Walk into any bar or club in Mexico and you’re guaranteed to experience reggaeton. It can be quite a shock to begin with, but don’t worry, we have a couple of Mexican professionals to shed the light on the secrets of mastering the art of reggaeton…
You may find yourself going loco, doing the ones and twos to the usual commercial EDM hits when – BOOM! Suddenly, the whole night takes an unexpected turn. A deep, thumping and relentless baseline curiously turns the dance floor into a hot and steamy pit of pure, unadulterated filth. If you are unaware of reggaeton, then such a situation can lead to a very awkward and uncomfortable experience!
Raggaeton is definitely the mainstream club music of choice in Mexico. In the UK, however, it is still seen as a novelty, a sound that oozes exoticism, from a land far away. Perhaps it hasn’t taken off quite as much here because us British are rather conservative when it comes to expressing ourselves and we tend to be too concerned about our image, holding back in order to blend in, and avoiding offence.
My first, true experience of the reggaeton dance was in a club in Barcelona. The euro-trashy beat switched and, without warning, I was transported to unfamiliar territory. The Spanish love a bit of reggaeton and they most certainly know how to dance to it – unlike me, who clearly hadn’t received the dummy’s guide to reggaeton, as I foolishly attempted to mimic those around me.
At first sight, reggaeton is pure sex. Let’s not beat around the bush, to pardon the pun; but when that unmistakable bassline starts pumping, the whole room, unashamedly, gets down and dirty; dry humping and twerking like there’s no tomorrow.
In order to avoid embarrassment, like me thrusting the air in Barcelona, I’ve asked two professionals, two real McCoy Mexican reggaeton gurus, to help explain this frisky craze.
Firstly, the most important aspect is the music, more specifically, the central, unmistakably reggaeton baseline. It is known as the the ‘dembow riddim’, first created by Jamaican dancehall producers in the late 1980s and early 1990s. The aggressive snares and underlining bass drum, set to a 94 bpm rhythm, is the perfect recipe that sends the heart racing, sweat going and blood flowing.
On a night out, the top three songs – as suggested by my Mexican amigos – are:
Trying to describe the groove of such music is quite difficult. Dancing to reggaeton can be intimidating and particularly uncomfortable if you don’t enjoy getting close and personal with someone else. Our reggaeton gurus have attempted to put into words some top tips when dancing to this feisty beat.
Firstly, they suggest you allow the beat to flow down into your body. Take away your egotistical consciousness that’s constantly worried about your image and just let the beat take you. Music and dance stem from spiritual rituals, where people would congregate together and let their bodies be free, hysterically moving in such a way that follows a tune. Reggaeton is exactly the same.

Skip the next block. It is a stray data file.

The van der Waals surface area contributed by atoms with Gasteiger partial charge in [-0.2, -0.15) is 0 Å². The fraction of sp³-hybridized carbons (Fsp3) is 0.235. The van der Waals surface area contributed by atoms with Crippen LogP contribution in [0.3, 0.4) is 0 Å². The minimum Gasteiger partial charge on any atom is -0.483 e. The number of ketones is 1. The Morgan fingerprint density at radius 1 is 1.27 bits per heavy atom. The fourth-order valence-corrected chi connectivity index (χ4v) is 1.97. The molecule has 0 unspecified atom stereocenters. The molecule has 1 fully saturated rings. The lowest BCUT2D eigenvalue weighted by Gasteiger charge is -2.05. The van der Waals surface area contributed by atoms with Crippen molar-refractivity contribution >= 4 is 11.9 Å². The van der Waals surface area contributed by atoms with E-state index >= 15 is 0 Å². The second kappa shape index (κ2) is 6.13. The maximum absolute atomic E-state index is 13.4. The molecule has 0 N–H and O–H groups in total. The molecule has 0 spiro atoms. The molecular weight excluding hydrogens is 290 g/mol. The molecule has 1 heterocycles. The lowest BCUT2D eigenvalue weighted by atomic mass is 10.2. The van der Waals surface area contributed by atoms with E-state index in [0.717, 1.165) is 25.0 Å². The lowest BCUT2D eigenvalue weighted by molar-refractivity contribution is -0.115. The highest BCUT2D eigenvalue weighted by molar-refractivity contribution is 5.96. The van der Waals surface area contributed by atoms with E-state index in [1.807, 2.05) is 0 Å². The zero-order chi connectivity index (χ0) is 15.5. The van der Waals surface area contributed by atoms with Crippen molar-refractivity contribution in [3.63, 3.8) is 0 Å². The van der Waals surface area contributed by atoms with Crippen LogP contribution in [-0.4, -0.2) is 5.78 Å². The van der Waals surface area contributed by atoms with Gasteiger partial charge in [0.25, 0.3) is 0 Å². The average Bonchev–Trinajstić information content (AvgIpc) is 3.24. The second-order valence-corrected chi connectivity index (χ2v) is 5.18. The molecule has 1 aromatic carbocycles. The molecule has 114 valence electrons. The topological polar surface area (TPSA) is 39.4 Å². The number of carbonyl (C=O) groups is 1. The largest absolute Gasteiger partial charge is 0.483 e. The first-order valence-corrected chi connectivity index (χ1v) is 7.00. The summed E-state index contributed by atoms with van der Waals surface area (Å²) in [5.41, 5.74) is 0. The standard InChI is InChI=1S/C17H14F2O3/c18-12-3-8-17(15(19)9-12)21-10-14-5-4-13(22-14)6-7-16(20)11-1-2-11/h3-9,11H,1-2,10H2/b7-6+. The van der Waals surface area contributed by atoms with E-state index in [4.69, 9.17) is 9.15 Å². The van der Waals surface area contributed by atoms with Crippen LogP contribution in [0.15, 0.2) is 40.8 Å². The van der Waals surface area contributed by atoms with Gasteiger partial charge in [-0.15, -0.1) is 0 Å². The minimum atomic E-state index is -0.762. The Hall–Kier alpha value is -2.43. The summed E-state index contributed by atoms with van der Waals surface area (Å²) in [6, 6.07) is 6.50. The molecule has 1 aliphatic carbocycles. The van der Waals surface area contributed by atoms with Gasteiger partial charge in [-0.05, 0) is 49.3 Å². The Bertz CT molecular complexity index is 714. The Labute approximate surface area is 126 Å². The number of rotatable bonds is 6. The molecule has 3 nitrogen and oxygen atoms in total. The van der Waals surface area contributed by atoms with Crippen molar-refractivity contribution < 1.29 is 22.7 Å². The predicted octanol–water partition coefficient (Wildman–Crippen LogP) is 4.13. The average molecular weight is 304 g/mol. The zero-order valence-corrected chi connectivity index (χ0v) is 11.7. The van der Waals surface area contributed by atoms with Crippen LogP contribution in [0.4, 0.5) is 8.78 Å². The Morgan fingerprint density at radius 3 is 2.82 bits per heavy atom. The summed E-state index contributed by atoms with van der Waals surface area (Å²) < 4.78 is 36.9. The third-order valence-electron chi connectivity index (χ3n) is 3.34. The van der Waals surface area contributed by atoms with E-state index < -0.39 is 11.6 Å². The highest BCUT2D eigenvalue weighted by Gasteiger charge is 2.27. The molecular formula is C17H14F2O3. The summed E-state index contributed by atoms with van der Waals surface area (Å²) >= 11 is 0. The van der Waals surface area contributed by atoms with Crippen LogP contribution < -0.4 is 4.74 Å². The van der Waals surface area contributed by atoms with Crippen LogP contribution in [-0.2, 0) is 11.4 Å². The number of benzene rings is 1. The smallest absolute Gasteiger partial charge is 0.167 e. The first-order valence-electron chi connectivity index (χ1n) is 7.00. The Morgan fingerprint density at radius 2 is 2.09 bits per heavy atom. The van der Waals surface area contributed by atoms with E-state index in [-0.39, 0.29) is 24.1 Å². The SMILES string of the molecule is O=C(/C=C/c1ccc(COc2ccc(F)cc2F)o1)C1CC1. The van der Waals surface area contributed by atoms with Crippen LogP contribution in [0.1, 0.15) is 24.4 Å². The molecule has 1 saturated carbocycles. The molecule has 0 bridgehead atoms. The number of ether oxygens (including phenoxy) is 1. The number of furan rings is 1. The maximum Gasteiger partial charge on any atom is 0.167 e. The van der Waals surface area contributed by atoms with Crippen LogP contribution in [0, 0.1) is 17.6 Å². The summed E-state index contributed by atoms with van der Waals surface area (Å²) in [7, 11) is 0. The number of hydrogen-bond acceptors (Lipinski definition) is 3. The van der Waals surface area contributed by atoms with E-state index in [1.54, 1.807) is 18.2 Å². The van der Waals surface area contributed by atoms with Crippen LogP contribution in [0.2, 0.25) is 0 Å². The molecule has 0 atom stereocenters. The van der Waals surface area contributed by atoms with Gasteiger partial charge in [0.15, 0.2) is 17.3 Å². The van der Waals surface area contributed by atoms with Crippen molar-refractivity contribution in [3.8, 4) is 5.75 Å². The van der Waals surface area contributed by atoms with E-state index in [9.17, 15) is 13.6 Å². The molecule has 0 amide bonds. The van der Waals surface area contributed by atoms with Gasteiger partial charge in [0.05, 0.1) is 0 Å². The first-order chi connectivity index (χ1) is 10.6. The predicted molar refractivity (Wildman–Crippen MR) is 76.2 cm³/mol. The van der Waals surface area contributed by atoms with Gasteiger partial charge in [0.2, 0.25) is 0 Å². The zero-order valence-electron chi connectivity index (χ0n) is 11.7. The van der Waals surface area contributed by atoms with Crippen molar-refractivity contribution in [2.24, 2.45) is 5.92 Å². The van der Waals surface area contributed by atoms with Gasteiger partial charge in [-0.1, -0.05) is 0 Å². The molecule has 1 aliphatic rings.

“Feel the music and let everything go” “Shake your butt, hips, shoulders, chest, head, clap and click”
Of course, not all at the same time! There is a particular rhythm that you should naturally follow. When they say “shake your butt”, they really do mean to twerk twerk twerk! Whether against a physical object* or an invisible one, you work your way up and down, gyrating the hips and popping your hips and butt at various speeds!
As an observer, you can’t help but to notice the high levels of pure sexual enjoyment of such dancing, on the faces of everyone involved.
“Sex with your clothes on”
“The man touches key body parts while the woman seductively shakes and bops”
It may sound very seedy, especially with the choice of words, but being part of a reggaeton night is utterly amazing and very eye opening! Personally, I love it and I am always fascinated by the huge array of diverse moves on offer. Sure, it can become a little too vigorous at times, and maybe after a couple of hours you begin to find the beat annoying. However, reggaeton is infectious and it’s extremely difficult to prevent the beat from taking over.
Reggaeton will most definitely rid anyone of dancing like a robot. Just be careful of who may be watching…
“I would never disrespect my parents by allowing them to watch me twerking against a man to reggaeton”!
*Indeed, the object often is another person. I am assured, by students, that the woman has the power when dancing. The man follows, very intimately, the woman’s tempo and moves with her body.